Safety at the top of backto-school items in CBN
With students across Newfoundland and Labrador headed back to classes last week, there was plenty of talk about supplies, class lists and new classmates.
However, parent groups in Bay Roberts and Harbour Grace took the opportunity to show their displeasure with the Newfoundland and Labrador English School District’s (NLESD) decision to enforce a 1.6 kilo- metre buffer zone around Coley’s Point Primary and St. Francis School.
The buffer zone prevents students who live within it from having a regular bus run and requires them to walk to school every day.
In Harbour Grace last Wednesday, some three-dozen parents, students and elected officials came together in the morning before school opened on the parking lot behind the school.
“Safety is a huge, huge thing,” St. Francis parent Shelly Williams told The Compass. “There’s no infrastructure. If they want to make this a provincewide change, rural areas can’t support what metro areas can support. We don’t have any crosswalks. We don’t even have a shoulder on the road.
“Parents are very concerned with children coming to school and being in unsafe conditions.”
Children who can use the bus will need to be out earlier to catch it. That’s fine for this time of year when there’s still a sliver of light early in the morning, but as fall stretches into winter, it’ll be dark when they first get on road either walking or waiting for the bus.
This year, St. Francis gets underway at 8:05 a.m., almost an hour ahead of last year.
That means students as young as five-years-old will be forced onto the streets as early as 7 a.m. while they wait for the bus
The buffer zone affects 120 of the school’s 300 students. It means they’ll be forced to traverse large parts of Route 60 through Harbour Grace. It’s a portion of the Conception Bay Highway and under provincial jurisdiction.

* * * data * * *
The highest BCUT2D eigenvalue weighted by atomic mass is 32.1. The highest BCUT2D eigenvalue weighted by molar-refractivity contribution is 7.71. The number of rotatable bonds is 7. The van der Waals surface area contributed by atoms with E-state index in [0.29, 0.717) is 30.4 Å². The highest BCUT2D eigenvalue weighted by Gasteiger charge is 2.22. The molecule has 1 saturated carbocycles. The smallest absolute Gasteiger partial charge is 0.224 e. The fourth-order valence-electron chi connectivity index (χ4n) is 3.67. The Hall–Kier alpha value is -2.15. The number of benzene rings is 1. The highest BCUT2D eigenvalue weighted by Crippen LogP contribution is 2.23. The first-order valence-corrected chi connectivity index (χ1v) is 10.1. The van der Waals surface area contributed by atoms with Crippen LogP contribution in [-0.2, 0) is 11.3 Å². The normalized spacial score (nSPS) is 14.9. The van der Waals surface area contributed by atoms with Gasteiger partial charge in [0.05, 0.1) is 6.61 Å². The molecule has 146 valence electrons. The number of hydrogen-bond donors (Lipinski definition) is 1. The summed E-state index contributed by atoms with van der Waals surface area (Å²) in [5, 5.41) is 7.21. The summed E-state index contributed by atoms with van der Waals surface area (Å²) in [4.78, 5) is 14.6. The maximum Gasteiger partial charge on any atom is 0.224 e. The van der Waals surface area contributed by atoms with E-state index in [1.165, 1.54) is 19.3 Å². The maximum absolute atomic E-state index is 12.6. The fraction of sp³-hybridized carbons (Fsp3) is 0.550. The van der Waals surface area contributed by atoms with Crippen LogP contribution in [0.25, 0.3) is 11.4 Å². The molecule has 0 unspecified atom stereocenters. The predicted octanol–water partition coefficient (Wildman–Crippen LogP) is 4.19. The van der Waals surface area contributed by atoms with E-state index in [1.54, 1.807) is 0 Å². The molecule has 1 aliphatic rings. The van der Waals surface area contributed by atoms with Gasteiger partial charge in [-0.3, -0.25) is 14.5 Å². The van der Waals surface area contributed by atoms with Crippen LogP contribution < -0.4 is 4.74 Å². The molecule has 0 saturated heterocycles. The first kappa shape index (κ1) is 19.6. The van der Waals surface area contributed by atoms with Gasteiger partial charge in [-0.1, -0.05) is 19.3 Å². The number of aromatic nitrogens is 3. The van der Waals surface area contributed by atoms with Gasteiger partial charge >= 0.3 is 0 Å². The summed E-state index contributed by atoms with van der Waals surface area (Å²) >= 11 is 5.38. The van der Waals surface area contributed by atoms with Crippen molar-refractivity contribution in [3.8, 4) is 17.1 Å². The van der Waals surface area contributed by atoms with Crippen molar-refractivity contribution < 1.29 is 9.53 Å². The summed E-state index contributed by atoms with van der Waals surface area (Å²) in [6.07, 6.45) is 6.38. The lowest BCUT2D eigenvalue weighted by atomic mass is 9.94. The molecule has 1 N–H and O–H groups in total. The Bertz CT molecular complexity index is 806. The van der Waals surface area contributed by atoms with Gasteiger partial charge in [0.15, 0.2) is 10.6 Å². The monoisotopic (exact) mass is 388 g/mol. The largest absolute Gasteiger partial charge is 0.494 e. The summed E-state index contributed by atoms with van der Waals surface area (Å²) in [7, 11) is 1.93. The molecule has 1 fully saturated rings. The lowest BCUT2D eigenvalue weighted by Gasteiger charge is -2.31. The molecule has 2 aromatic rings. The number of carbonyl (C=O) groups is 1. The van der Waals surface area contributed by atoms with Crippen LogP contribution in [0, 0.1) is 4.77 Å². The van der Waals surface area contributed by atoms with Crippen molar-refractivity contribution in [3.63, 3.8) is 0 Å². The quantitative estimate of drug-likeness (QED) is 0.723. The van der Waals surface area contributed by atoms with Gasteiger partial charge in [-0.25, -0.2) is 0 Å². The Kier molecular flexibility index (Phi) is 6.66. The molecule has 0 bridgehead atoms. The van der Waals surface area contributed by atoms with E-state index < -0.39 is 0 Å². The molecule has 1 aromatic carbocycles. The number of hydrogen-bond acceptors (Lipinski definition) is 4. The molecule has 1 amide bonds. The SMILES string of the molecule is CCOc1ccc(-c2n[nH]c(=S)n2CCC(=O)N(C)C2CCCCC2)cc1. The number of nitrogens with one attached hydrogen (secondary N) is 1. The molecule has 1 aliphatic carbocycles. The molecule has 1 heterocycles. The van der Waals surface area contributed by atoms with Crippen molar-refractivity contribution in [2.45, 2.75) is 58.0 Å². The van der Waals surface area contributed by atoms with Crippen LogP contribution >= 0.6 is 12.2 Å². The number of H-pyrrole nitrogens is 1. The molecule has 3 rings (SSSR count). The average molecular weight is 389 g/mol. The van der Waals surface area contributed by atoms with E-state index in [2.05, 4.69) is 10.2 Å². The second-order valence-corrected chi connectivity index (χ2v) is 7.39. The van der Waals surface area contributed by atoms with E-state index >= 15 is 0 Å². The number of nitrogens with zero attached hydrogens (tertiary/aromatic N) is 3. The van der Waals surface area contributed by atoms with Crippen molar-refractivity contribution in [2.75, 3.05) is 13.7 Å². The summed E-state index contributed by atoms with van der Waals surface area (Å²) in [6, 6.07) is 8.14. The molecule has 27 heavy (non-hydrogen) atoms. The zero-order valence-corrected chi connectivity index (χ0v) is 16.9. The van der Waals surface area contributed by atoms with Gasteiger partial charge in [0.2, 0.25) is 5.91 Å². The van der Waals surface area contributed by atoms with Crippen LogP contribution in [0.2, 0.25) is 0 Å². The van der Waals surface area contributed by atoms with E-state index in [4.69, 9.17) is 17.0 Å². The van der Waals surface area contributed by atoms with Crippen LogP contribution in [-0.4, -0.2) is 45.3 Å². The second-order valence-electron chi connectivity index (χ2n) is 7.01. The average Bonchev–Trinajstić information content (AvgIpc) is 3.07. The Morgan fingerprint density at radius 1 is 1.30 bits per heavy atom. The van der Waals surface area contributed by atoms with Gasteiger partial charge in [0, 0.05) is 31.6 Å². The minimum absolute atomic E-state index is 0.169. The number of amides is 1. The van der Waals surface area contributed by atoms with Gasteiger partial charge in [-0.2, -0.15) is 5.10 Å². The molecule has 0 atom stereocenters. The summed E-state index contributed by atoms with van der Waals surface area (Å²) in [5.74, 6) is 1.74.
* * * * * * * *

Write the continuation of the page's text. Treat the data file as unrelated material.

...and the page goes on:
Later in the week, three-dozen parents and students in Bay Roberts made what can be a treacherous walk from Powell’s Supermarket to Coley’s Point Primary. Along the way, the group was passed by a couple of buses that were less than half full with students and dozens of vehicles as they squeezed themselves off the pavement and onto the gravel slope. In some cases, they were on people’s lawns.
For these parents, the morning was about mirroring the walk their children will take each morning to get to class.
Even the most hardened walker would bristle at the thought of walking the 1.6-kms to school. And, that’s before the mornings get darker and the snow starts.
“No one seems to realize what we’re talking about,” said parent Michelle Gallant. “We’re writing it down, we’re taking pictures but no one is believing it. I truly believe that if anyone that’s setting this policy saw what we had to walk through, they would make a change.
“There’s no one that would tell these kids that they have to go through this everyday.”
“Over the summer months, I’ve taken the concerns of residents and have several meetings with the school district,” said Harbour Grace-Port de Grave MHA Pam Parsons, who took part in both events. “I also brought them to the attention of the minister of education.
“There’s a concern for safety. I will continue to bring the concerns to the government and the school district. It’s something I won’t give up on.”
Parents and students at St. Francis school in Harbour Grace protested the changes to start times and the implementation of a 1.6 kilometre buffer zone Wednesday morning in Harbour Grace.